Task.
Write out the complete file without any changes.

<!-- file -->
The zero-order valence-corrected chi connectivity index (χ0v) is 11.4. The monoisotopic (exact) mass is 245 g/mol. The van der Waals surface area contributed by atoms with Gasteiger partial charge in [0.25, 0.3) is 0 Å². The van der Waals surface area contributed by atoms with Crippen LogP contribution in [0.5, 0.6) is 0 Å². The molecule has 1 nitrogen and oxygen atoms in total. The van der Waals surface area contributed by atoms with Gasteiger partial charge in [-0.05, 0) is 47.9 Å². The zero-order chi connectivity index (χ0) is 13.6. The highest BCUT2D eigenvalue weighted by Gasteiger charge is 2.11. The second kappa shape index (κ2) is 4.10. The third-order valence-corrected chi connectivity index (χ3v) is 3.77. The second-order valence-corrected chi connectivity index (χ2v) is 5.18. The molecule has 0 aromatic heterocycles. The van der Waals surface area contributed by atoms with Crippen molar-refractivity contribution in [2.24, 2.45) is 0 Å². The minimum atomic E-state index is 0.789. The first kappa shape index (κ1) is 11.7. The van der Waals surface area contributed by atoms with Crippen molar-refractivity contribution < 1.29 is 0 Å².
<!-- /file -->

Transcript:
The zero-order valence-corrected chi connectivity index (χ0v) is 11.4. The monoisotopic (exact) mass is 245 g/mol. The van der Waals surface area contributed by atoms with Gasteiger partial charge in [0.25, 0.3) is 0 Å². The van der Waals surface area contributed by atoms with Crippen LogP contribution in [0.5, 0.6) is 0 Å². The molecule has 1 nitrogen and oxygen atoms in total. The van der Waals surface area contributed by atoms with Gasteiger partial charge in [-0.05, 0) is 47.9 Å². The zero-order chi connectivity index (χ0) is 13.6. The highest BCUT2D eigenvalue weighted by Gasteiger charge is 2.11. The second kappa shape index (κ2) is 4.10. The third-order valence-corrected chi connectivity index (χ3v) is 3.77. The second-order valence-corrected chi connectivity index (χ2v) is 5.18. The molecule has 0 aromatic heterocycles. The van der Waals surface area contributed by atoms with Crippen molar-refractivity contribution in [2.24, 2.45) is 0 Å². The minimum atomic E-state index is 0.789. The first kappa shape index (κ1) is 11.7. The van der Waals surface area contributed by atoms with Crippen molar-refractivity contribution < 1.29 is 0 Å².